Smokers paying twice as much for life assurance

Smokers in Ireland are now paying almost twice as much for life assurance as non-smokers following legal changes that have equalised the premiums paid by men and women.

But while a study shows that huge savings in premiums can be make by shopping around, the level of cover taken out by most people is not enough, according to industry experts.

The average claim for life insurance last year was just over €71,500, but a number of “super-claims” were paid out last year by Irish Life, according to a study conducted by the National Consumer Agency.

They made payments of over €1m each to the estates of six customers who died last year. The payments included one of €5m — the highest claim paid on a life policy in over seven years.

Irish Life head of claims Martin Duffy says the pay-outs reflect policies from the boom years, but he warned the level of life assurance taken out by most Irish people is still insufficient.

“There is certainly some evidence customers are looking to reduce or stop their premiums, but I would be very nervous about somebody stopping a premium or a plan without seeking financial advice. It’s very important that they talk to their insurer, seek about reducing their premium and thereby level of cover but at least it’s still cover.”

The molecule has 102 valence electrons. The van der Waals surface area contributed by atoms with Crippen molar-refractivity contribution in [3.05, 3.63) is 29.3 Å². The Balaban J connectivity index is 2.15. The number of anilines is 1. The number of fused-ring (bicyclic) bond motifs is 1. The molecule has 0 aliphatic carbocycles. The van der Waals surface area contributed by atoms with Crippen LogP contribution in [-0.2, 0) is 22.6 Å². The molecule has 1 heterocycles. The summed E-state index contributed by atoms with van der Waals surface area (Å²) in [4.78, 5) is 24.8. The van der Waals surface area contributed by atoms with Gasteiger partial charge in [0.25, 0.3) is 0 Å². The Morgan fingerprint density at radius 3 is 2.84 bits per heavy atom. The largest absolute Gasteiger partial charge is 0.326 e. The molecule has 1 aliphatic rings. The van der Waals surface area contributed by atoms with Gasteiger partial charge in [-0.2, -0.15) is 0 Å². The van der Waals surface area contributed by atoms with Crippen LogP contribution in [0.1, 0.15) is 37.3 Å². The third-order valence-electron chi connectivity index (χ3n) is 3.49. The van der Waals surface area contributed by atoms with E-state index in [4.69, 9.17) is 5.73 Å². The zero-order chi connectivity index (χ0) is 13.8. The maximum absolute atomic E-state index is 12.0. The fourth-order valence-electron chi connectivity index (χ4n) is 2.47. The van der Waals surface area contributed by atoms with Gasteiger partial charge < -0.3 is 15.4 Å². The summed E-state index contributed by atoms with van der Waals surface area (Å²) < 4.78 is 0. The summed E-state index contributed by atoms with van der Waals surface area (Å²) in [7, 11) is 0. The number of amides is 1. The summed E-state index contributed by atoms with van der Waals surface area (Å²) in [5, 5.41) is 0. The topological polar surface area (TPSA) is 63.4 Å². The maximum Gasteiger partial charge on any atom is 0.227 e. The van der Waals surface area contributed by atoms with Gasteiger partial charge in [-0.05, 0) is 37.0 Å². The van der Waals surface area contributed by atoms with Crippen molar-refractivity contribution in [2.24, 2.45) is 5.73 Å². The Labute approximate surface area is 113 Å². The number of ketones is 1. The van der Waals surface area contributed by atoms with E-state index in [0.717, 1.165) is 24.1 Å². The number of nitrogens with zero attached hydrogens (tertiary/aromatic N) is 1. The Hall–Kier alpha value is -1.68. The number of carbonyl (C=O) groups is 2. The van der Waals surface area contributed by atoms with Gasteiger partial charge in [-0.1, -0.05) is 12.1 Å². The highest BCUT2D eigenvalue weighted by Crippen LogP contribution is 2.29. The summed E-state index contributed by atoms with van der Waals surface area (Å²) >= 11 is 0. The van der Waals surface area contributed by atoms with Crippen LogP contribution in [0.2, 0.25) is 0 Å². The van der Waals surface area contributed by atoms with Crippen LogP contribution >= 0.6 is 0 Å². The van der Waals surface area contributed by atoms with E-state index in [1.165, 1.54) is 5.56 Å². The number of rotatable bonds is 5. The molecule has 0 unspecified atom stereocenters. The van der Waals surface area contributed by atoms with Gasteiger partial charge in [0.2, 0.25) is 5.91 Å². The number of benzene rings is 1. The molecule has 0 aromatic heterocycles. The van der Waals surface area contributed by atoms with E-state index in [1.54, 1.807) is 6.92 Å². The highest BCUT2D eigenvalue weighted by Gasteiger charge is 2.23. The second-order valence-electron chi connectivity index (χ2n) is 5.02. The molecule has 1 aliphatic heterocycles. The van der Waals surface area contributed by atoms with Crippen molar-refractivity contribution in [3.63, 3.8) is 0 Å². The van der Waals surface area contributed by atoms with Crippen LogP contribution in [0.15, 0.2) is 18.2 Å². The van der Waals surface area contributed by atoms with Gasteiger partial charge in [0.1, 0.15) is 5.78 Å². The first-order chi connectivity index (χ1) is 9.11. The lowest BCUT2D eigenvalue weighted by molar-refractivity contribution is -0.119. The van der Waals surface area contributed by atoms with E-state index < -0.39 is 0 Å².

Age, health, occupation, and lifestyle are now bigger factors in the cost of insurance, with smokers paying, on average, 90% more.

The NCA yesterday published its latest life assurance cost comparison survey which reveals potential savings of up to €7,509 on term life assurance and €6,841 on mortgage protection insurance.

Fergal O’Leary, director of research and policy, commented: “Our survey found significant differences across all profiles, so even if you make relatively small savings per month on your policy, these could really add up over 10 to 35 years. For example, a difference in monthly premium of €3.16 for a 27-year-old non-smoker seeking term life insurance cover over 35 years, results in a saving of €1,327 over the policy term.”

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